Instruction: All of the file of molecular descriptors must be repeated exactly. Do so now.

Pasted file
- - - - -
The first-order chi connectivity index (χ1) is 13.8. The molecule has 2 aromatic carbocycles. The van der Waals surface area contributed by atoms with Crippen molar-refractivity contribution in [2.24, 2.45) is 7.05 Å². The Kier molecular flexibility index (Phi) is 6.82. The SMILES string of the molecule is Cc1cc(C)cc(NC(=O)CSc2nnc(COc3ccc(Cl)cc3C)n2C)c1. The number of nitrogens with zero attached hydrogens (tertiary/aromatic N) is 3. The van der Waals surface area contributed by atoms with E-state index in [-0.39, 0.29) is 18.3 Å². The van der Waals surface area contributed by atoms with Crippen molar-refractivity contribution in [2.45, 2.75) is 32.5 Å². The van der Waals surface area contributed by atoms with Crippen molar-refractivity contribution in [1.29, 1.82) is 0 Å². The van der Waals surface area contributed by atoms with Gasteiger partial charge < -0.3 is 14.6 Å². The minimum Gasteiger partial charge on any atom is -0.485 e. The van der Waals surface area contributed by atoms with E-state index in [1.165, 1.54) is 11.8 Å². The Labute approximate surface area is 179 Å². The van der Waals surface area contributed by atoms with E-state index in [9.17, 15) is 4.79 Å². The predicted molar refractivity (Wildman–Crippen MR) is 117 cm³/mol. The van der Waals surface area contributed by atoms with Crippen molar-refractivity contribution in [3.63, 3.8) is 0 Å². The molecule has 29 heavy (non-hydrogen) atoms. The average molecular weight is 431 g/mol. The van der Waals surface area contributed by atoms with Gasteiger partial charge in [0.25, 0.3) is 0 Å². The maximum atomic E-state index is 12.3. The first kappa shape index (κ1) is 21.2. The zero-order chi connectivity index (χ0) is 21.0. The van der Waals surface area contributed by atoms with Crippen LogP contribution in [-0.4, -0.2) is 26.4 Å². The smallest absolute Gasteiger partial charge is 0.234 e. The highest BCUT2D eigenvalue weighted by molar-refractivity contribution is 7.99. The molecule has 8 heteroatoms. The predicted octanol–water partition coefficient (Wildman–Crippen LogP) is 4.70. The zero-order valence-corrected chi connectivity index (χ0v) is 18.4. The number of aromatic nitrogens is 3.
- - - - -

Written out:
The first-order chi connectivity index (χ1) is 13.8. The molecule has 2 aromatic carbocycles. The van der Waals surface area contributed by atoms with Crippen molar-refractivity contribution in [2.24, 2.45) is 7.05 Å². The Kier molecular flexibility index (Phi) is 6.82. The SMILES string of the molecule is Cc1cc(C)cc(NC(=O)CSc2nnc(COc3ccc(Cl)cc3C)n2C)c1. The number of nitrogens with zero attached hydrogens (tertiary/aromatic N) is 3. The van der Waals surface area contributed by atoms with E-state index in [-0.39, 0.29) is 18.3 Å². The van der Waals surface area contributed by atoms with Crippen molar-refractivity contribution in [2.45, 2.75) is 32.5 Å². The van der Waals surface area contributed by atoms with Crippen molar-refractivity contribution in [1.29, 1.82) is 0 Å². The van der Waals surface area contributed by atoms with Gasteiger partial charge < -0.3 is 14.6 Å². The minimum Gasteiger partial charge on any atom is -0.485 e. The van der Waals surface area contributed by atoms with E-state index in [1.165, 1.54) is 11.8 Å². The Labute approximate surface area is 179 Å². The van der Waals surface area contributed by atoms with E-state index in [9.17, 15) is 4.79 Å². The predicted molar refractivity (Wildman–Crippen MR) is 117 cm³/mol. The van der Waals surface area contributed by atoms with Crippen molar-refractivity contribution in [3.63, 3.8) is 0 Å². The molecule has 29 heavy (non-hydrogen) atoms. The average molecular weight is 431 g/mol. The van der Waals surface area contributed by atoms with Gasteiger partial charge in [0.25, 0.3) is 0 Å². The maximum atomic E-state index is 12.3. The first kappa shape index (κ1) is 21.2. The zero-order chi connectivity index (χ0) is 21.0. The van der Waals surface area contributed by atoms with Crippen LogP contribution in [-0.4, -0.2) is 26.4 Å². The smallest absolute Gasteiger partial charge is 0.234 e. The highest BCUT2D eigenvalue weighted by molar-refractivity contribution is 7.99. The molecule has 8 heteroatoms. The predicted octanol–water partition coefficient (Wildman–Crippen LogP) is 4.70. The zero-order valence-corrected chi connectivity index (χ0v) is 18.4. The number of aromatic nitrogens is 3.